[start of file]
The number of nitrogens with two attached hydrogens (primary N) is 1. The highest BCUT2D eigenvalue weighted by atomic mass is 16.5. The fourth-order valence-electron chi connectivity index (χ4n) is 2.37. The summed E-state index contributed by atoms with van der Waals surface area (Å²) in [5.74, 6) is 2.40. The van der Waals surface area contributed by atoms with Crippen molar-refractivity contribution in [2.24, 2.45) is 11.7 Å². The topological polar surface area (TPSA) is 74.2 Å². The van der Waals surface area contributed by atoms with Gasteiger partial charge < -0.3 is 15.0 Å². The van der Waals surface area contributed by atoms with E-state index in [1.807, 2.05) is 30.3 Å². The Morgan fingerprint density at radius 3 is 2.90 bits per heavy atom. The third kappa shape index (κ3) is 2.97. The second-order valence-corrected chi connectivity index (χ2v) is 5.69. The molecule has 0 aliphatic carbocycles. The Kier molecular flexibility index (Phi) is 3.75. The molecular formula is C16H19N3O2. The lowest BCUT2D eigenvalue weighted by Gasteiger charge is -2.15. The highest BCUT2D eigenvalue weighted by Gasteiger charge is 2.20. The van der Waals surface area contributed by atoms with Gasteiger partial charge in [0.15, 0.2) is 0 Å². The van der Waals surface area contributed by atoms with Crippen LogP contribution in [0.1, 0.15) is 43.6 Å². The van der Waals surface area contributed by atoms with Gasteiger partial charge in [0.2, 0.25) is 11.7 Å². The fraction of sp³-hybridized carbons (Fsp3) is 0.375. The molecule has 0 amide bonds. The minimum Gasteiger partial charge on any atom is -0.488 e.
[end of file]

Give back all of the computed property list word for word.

The number of nitrogens with two attached hydrogens (primary N) is 1. The highest BCUT2D eigenvalue weighted by atomic mass is 16.5. The fourth-order valence-electron chi connectivity index (χ4n) is 2.37. The summed E-state index contributed by atoms with van der Waals surface area (Å²) in [5.74, 6) is 2.40. The van der Waals surface area contributed by atoms with Crippen molar-refractivity contribution in [2.24, 2.45) is 11.7 Å². The topological polar surface area (TPSA) is 74.2 Å². The van der Waals surface area contributed by atoms with Gasteiger partial charge < -0.3 is 15.0 Å². The van der Waals surface area contributed by atoms with E-state index in [1.807, 2.05) is 30.3 Å². The Morgan fingerprint density at radius 3 is 2.90 bits per heavy atom. The third kappa shape index (κ3) is 2.97. The second-order valence-corrected chi connectivity index (χ2v) is 5.69. The molecule has 0 aliphatic carbocycles. The Kier molecular flexibility index (Phi) is 3.75. The molecular formula is C16H19N3O2. The lowest BCUT2D eigenvalue weighted by Gasteiger charge is -2.15. The highest BCUT2D eigenvalue weighted by Gasteiger charge is 2.20. The van der Waals surface area contributed by atoms with Gasteiger partial charge in [0.15, 0.2) is 0 Å². The van der Waals surface area contributed by atoms with Crippen LogP contribution in [0.1, 0.15) is 43.6 Å². The van der Waals surface area contributed by atoms with Gasteiger partial charge in [0.2, 0.25) is 11.7 Å². The fraction of sp³-hybridized carbons (Fsp3) is 0.375. The molecule has 0 amide bonds. The minimum Gasteiger partial charge on any atom is -0.488 e.